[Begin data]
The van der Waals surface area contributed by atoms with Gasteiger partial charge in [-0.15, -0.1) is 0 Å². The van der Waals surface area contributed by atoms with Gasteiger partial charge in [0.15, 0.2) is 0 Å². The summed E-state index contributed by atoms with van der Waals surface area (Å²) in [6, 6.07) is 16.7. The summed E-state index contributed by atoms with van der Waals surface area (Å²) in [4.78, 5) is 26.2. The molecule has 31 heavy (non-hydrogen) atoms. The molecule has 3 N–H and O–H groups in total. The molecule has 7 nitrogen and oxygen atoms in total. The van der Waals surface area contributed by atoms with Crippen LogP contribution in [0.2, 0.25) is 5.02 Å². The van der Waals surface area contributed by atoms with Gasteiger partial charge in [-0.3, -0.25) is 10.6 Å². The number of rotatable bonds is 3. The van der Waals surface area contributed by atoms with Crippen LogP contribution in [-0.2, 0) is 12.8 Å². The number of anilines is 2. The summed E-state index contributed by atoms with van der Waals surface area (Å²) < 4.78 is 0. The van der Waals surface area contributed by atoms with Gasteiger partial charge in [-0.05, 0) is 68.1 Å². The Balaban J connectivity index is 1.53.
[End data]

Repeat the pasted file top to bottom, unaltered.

The van der Waals surface area contributed by atoms with Gasteiger partial charge in [-0.15, -0.1) is 0 Å². The van der Waals surface area contributed by atoms with Gasteiger partial charge in [0.15, 0.2) is 0 Å². The summed E-state index contributed by atoms with van der Waals surface area (Å²) in [6, 6.07) is 16.7. The summed E-state index contributed by atoms with van der Waals surface area (Å²) in [4.78, 5) is 26.2. The molecule has 31 heavy (non-hydrogen) atoms. The molecule has 3 N–H and O–H groups in total. The molecule has 7 nitrogen and oxygen atoms in total. The van der Waals surface area contributed by atoms with Crippen LogP contribution in [0.2, 0.25) is 5.02 Å². The van der Waals surface area contributed by atoms with Gasteiger partial charge in [-0.3, -0.25) is 10.6 Å². The number of rotatable bonds is 3. The van der Waals surface area contributed by atoms with Crippen LogP contribution in [-0.2, 0) is 12.8 Å². The number of anilines is 2. The summed E-state index contributed by atoms with van der Waals surface area (Å²) < 4.78 is 0. The van der Waals surface area contributed by atoms with Gasteiger partial charge in [-0.05, 0) is 68.1 Å². The Balaban J connectivity index is 1.53.